Joseph Wilson to ACLU Audience: "Be Very, Very Afraid."
BOSTON"A funny thing happened to me on the way to Boston," said former ambassador Joseph Wilson, who famously didnt find any evidence that Saddam Hussein was buying uranium from Niger. "Valerie and I were ambushed."
Wilson, speaking today at a Marriott luncheon hosted by the American Civil Liberties Union and the Arab-American Institute (AAI), spent the great bulk of his allotted time railing against the "partisan smear campaign" directed at him and his wife, Valerie Plame, the former CIA operative whose name was leaked to columnist Robert Novak last year. The "ambush" came in the findings of a report released by the Senate Intelligence Committee on July 7, which, among other things, suggests that Wilson's wife got him the job in Niger, and that Saddam Hussein might actually have been looking for uranium in Niger. Wilson denies both charges.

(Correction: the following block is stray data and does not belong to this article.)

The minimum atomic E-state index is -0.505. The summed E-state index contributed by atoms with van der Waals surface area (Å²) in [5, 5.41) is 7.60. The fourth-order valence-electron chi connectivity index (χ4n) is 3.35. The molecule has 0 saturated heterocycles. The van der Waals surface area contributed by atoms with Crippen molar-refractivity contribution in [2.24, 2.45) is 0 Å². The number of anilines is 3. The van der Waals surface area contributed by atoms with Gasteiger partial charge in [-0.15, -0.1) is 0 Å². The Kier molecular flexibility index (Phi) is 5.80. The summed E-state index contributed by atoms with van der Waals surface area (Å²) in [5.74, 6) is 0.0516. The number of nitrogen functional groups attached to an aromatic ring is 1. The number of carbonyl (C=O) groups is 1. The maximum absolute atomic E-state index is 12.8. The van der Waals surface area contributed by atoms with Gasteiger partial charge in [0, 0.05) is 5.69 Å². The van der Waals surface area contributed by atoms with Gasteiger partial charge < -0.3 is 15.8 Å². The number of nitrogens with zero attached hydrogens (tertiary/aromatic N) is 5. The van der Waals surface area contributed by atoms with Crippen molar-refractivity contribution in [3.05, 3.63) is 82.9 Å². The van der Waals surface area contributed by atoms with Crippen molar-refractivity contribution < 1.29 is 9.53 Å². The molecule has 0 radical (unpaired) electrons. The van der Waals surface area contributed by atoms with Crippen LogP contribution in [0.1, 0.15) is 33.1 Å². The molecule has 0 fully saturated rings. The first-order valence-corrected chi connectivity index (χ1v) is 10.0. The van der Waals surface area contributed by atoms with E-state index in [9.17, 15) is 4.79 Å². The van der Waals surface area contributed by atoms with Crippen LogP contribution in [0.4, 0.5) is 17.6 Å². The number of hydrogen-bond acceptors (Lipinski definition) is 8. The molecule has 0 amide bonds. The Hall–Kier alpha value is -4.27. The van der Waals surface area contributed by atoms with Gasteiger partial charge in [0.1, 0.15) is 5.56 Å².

"Where is the hue and cry?" Wilson asked his audience, referring to the deceptions of the Bush administration. He added that what the government had done to Plame and Wilson was a cautionary tale to other whistle-blowers. "Be afraid," he intoned, solemnly. "Be very, very afraid." He got a standing ovation.
The theme of the luncheon was "Reclaiming America: Liberty and Global Responsibility." Ostensibly, it focused on the only concessions Arab Americans are likely to wrestle from the Democrats this yeara focus on civil liberties, and a pledge to make the U.S a better global citizen. Clinton led that charge on the convention floor last night. "We can't kill, arrest, or occupy all our potential adversaries," he said. He got a standing ovation, too.
But for Arab Americans, the parts of the Democratic platform that refer to the Middle East may as well have been written by Republicans. Pollster John Zogby, who shared the dais with Wilson, along with Senator Richard Durbin and Congressman John Conyers, said that "on the war in Iraq . . . and the policy for Israel and Palestine, there is no difference" between the two parties. But he called civil liberties and the Patriot Act a huge issue in this year's "Armageddon election," and suggested this was a place where the Dems would find common ground with conservatives and libertarians.
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